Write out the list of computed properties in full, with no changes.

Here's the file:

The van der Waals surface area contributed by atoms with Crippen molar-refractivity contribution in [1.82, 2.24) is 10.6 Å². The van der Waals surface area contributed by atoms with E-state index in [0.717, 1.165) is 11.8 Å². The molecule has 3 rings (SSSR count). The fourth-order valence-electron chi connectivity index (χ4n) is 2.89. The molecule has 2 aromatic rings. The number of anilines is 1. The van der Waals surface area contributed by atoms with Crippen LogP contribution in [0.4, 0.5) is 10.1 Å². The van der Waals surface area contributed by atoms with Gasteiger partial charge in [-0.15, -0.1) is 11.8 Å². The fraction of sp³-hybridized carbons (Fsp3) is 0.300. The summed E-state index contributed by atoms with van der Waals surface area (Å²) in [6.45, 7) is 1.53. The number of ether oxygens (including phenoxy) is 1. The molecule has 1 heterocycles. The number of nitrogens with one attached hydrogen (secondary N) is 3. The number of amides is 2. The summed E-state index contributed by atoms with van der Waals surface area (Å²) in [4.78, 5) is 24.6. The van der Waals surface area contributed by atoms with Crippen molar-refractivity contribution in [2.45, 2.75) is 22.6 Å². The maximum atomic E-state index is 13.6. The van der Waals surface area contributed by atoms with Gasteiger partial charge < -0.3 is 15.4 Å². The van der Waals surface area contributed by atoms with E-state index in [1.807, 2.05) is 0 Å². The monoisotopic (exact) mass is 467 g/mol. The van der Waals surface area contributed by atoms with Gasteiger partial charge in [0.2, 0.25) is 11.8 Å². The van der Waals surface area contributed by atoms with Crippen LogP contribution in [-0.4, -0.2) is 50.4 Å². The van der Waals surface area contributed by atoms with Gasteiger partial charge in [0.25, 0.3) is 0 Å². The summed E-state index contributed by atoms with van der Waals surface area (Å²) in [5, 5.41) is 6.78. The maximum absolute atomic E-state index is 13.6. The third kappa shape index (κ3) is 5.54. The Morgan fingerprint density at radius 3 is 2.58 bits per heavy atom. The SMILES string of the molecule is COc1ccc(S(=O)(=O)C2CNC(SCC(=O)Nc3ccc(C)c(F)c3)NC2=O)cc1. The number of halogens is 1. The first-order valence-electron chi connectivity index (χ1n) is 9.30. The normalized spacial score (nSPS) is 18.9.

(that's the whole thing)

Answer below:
The van der Waals surface area contributed by atoms with Crippen molar-refractivity contribution in [1.82, 2.24) is 10.6 Å². The van der Waals surface area contributed by atoms with E-state index in [0.717, 1.165) is 11.8 Å². The molecule has 3 rings (SSSR count). The fourth-order valence-electron chi connectivity index (χ4n) is 2.89. The molecule has 2 aromatic rings. The number of anilines is 1. The van der Waals surface area contributed by atoms with Crippen LogP contribution in [0.4, 0.5) is 10.1 Å². The van der Waals surface area contributed by atoms with Gasteiger partial charge in [-0.15, -0.1) is 11.8 Å². The fraction of sp³-hybridized carbons (Fsp3) is 0.300. The summed E-state index contributed by atoms with van der Waals surface area (Å²) in [6.45, 7) is 1.53. The number of ether oxygens (including phenoxy) is 1. The molecule has 1 heterocycles. The number of nitrogens with one attached hydrogen (secondary N) is 3. The number of amides is 2. The summed E-state index contributed by atoms with van der Waals surface area (Å²) in [4.78, 5) is 24.6. The van der Waals surface area contributed by atoms with Crippen molar-refractivity contribution in [2.45, 2.75) is 22.6 Å². The maximum atomic E-state index is 13.6. The van der Waals surface area contributed by atoms with Gasteiger partial charge < -0.3 is 15.4 Å². The van der Waals surface area contributed by atoms with E-state index in [1.807, 2.05) is 0 Å². The monoisotopic (exact) mass is 467 g/mol. The van der Waals surface area contributed by atoms with Gasteiger partial charge in [0.2, 0.25) is 11.8 Å². The van der Waals surface area contributed by atoms with Crippen LogP contribution in [-0.4, -0.2) is 50.4 Å². The van der Waals surface area contributed by atoms with Gasteiger partial charge in [0.25, 0.3) is 0 Å². The summed E-state index contributed by atoms with van der Waals surface area (Å²) in [5, 5.41) is 6.78. The maximum absolute atomic E-state index is 13.6. The third kappa shape index (κ3) is 5.54. The Morgan fingerprint density at radius 3 is 2.58 bits per heavy atom. The SMILES string of the molecule is COc1ccc(S(=O)(=O)C2CNC(SCC(=O)Nc3ccc(C)c(F)c3)NC2=O)cc1. The number of halogens is 1. The first-order valence-electron chi connectivity index (χ1n) is 9.30. The normalized spacial score (nSPS) is 18.9.